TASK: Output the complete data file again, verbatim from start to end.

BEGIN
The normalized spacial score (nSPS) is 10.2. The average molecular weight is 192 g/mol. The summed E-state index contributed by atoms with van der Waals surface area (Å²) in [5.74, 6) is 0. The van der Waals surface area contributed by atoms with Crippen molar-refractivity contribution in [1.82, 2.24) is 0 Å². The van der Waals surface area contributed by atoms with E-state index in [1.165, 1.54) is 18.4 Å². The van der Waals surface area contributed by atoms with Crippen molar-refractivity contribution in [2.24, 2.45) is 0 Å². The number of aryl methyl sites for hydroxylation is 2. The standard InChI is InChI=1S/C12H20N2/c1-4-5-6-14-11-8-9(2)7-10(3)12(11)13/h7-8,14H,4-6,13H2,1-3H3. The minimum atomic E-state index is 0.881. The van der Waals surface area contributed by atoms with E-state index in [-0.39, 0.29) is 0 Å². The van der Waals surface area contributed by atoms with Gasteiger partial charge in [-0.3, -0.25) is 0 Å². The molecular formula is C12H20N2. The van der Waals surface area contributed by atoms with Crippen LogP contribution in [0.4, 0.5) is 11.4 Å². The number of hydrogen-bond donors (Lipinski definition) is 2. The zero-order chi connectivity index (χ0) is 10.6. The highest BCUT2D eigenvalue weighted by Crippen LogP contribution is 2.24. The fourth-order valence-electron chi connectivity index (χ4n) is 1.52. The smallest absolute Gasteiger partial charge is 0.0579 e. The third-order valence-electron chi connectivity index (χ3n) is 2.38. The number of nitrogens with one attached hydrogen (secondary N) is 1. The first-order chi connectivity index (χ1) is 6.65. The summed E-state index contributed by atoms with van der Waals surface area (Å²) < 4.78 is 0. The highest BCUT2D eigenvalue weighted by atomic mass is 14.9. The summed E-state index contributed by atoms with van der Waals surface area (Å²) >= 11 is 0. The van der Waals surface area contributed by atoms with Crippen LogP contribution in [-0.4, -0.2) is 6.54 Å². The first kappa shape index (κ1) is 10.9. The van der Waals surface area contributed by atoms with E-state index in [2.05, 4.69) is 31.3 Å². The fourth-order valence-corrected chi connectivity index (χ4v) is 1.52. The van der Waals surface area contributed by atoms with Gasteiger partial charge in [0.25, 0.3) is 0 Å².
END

The normalized spacial score (nSPS) is 10.2. The average molecular weight is 192 g/mol. The summed E-state index contributed by atoms with van der Waals surface area (Å²) in [5.74, 6) is 0. The van der Waals surface area contributed by atoms with Crippen molar-refractivity contribution in [1.82, 2.24) is 0 Å². The van der Waals surface area contributed by atoms with E-state index in [1.165, 1.54) is 18.4 Å². The van der Waals surface area contributed by atoms with Crippen molar-refractivity contribution in [2.24, 2.45) is 0 Å². The number of aryl methyl sites for hydroxylation is 2. The standard InChI is InChI=1S/C12H20N2/c1-4-5-6-14-11-8-9(2)7-10(3)12(11)13/h7-8,14H,4-6,13H2,1-3H3. The minimum atomic E-state index is 0.881. The van der Waals surface area contributed by atoms with E-state index in [-0.39, 0.29) is 0 Å². The van der Waals surface area contributed by atoms with Gasteiger partial charge in [-0.3, -0.25) is 0 Å². The molecular formula is C12H20N2. The van der Waals surface area contributed by atoms with Crippen LogP contribution in [0.4, 0.5) is 11.4 Å². The number of hydrogen-bond donors (Lipinski definition) is 2. The zero-order chi connectivity index (χ0) is 10.6. The highest BCUT2D eigenvalue weighted by Crippen LogP contribution is 2.24. The fourth-order valence-electron chi connectivity index (χ4n) is 1.52. The smallest absolute Gasteiger partial charge is 0.0579 e. The third-order valence-electron chi connectivity index (χ3n) is 2.38. The number of nitrogens with one attached hydrogen (secondary N) is 1. The first-order chi connectivity index (χ1) is 6.65. The summed E-state index contributed by atoms with van der Waals surface area (Å²) < 4.78 is 0. The highest BCUT2D eigenvalue weighted by atomic mass is 14.9. The summed E-state index contributed by atoms with van der Waals surface area (Å²) >= 11 is 0. The van der Waals surface area contributed by atoms with Crippen LogP contribution in [-0.4, -0.2) is 6.54 Å². The first kappa shape index (κ1) is 10.9. The van der Waals surface area contributed by atoms with E-state index in [2.05, 4.69) is 31.3 Å². The fourth-order valence-corrected chi connectivity index (χ4v) is 1.52. The van der Waals surface area contributed by atoms with Gasteiger partial charge in [0.25, 0.3) is 0 Å².